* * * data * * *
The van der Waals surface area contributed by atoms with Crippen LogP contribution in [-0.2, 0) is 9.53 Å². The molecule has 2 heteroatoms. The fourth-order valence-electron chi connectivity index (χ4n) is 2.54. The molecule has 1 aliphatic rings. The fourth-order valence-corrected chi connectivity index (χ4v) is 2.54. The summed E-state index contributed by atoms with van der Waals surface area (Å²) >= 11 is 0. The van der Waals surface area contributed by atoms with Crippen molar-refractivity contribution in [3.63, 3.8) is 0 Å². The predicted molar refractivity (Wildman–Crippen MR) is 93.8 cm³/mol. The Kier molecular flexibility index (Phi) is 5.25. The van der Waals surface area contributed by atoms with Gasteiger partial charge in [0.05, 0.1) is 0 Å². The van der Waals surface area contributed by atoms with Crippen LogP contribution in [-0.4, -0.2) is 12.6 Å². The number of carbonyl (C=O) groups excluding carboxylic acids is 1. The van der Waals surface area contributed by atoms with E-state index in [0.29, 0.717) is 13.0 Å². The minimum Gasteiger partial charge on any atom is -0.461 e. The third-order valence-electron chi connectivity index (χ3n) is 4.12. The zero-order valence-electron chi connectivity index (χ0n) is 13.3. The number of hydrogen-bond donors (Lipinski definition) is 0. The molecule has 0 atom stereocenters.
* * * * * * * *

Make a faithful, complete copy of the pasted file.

The van der Waals surface area contributed by atoms with Crippen LogP contribution in [-0.2, 0) is 9.53 Å². The molecule has 2 heteroatoms. The fourth-order valence-electron chi connectivity index (χ4n) is 2.54. The molecule has 1 aliphatic rings. The fourth-order valence-corrected chi connectivity index (χ4v) is 2.54. The summed E-state index contributed by atoms with van der Waals surface area (Å²) >= 11 is 0. The van der Waals surface area contributed by atoms with Crippen molar-refractivity contribution in [3.63, 3.8) is 0 Å². The predicted molar refractivity (Wildman–Crippen MR) is 93.8 cm³/mol. The Kier molecular flexibility index (Phi) is 5.25. The van der Waals surface area contributed by atoms with Gasteiger partial charge in [0.05, 0.1) is 0 Å². The van der Waals surface area contributed by atoms with Crippen LogP contribution in [-0.4, -0.2) is 12.6 Å². The number of carbonyl (C=O) groups excluding carboxylic acids is 1. The van der Waals surface area contributed by atoms with E-state index in [0.29, 0.717) is 13.0 Å². The minimum Gasteiger partial charge on any atom is -0.461 e. The third-order valence-electron chi connectivity index (χ3n) is 4.12. The zero-order valence-electron chi connectivity index (χ0n) is 13.3. The number of hydrogen-bond donors (Lipinski definition) is 0. The molecule has 0 atom stereocenters.